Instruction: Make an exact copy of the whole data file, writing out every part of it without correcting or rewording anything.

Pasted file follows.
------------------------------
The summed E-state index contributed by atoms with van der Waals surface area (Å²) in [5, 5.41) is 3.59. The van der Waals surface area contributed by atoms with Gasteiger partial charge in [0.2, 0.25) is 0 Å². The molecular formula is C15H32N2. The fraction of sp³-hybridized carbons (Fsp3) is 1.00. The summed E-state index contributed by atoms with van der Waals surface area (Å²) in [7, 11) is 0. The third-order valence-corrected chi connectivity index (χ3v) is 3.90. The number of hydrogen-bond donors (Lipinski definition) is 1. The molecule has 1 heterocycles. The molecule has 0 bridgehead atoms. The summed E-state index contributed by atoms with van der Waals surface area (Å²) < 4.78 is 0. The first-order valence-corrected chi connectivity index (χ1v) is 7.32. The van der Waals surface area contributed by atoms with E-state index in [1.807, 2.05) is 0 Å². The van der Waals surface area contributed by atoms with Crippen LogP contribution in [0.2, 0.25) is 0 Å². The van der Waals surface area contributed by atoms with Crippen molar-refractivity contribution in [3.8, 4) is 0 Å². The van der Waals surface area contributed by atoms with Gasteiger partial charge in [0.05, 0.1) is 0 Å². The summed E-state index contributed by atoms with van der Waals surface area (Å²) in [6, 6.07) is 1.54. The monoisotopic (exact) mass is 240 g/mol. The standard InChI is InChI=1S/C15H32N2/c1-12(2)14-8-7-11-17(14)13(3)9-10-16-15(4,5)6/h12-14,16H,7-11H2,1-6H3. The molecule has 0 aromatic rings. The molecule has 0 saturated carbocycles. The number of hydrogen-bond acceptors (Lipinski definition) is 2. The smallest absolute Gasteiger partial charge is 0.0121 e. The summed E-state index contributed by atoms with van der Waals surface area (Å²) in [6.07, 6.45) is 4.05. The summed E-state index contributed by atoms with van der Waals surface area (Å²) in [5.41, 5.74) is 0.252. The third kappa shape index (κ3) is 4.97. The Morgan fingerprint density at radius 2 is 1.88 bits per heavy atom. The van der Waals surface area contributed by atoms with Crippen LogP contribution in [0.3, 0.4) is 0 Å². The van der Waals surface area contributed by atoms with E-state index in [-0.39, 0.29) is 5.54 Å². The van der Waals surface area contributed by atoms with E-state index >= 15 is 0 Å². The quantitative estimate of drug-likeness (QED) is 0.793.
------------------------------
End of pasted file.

The summed E-state index contributed by atoms with van der Waals surface area (Å²) in [5, 5.41) is 3.59. The van der Waals surface area contributed by atoms with Gasteiger partial charge in [0.2, 0.25) is 0 Å². The molecular formula is C15H32N2. The fraction of sp³-hybridized carbons (Fsp3) is 1.00. The summed E-state index contributed by atoms with van der Waals surface area (Å²) in [7, 11) is 0. The third-order valence-corrected chi connectivity index (χ3v) is 3.90. The number of hydrogen-bond donors (Lipinski definition) is 1. The molecule has 1 heterocycles. The molecule has 0 bridgehead atoms. The summed E-state index contributed by atoms with van der Waals surface area (Å²) < 4.78 is 0. The first-order valence-corrected chi connectivity index (χ1v) is 7.32. The van der Waals surface area contributed by atoms with E-state index in [1.807, 2.05) is 0 Å². The van der Waals surface area contributed by atoms with Crippen LogP contribution in [0.2, 0.25) is 0 Å². The van der Waals surface area contributed by atoms with Crippen molar-refractivity contribution in [3.8, 4) is 0 Å². The van der Waals surface area contributed by atoms with Gasteiger partial charge in [0.05, 0.1) is 0 Å². The summed E-state index contributed by atoms with van der Waals surface area (Å²) in [6, 6.07) is 1.54. The monoisotopic (exact) mass is 240 g/mol. The standard InChI is InChI=1S/C15H32N2/c1-12(2)14-8-7-11-17(14)13(3)9-10-16-15(4,5)6/h12-14,16H,7-11H2,1-6H3. The molecule has 0 aromatic rings. The molecule has 0 saturated carbocycles. The number of hydrogen-bond acceptors (Lipinski definition) is 2. The smallest absolute Gasteiger partial charge is 0.0121 e. The summed E-state index contributed by atoms with van der Waals surface area (Å²) in [6.07, 6.45) is 4.05. The summed E-state index contributed by atoms with van der Waals surface area (Å²) in [5.41, 5.74) is 0.252. The third kappa shape index (κ3) is 4.97. The Morgan fingerprint density at radius 2 is 1.88 bits per heavy atom. The van der Waals surface area contributed by atoms with Crippen LogP contribution in [0.3, 0.4) is 0 Å². The van der Waals surface area contributed by atoms with E-state index in [-0.39, 0.29) is 5.54 Å². The van der Waals surface area contributed by atoms with E-state index >= 15 is 0 Å². The quantitative estimate of drug-likeness (QED) is 0.793.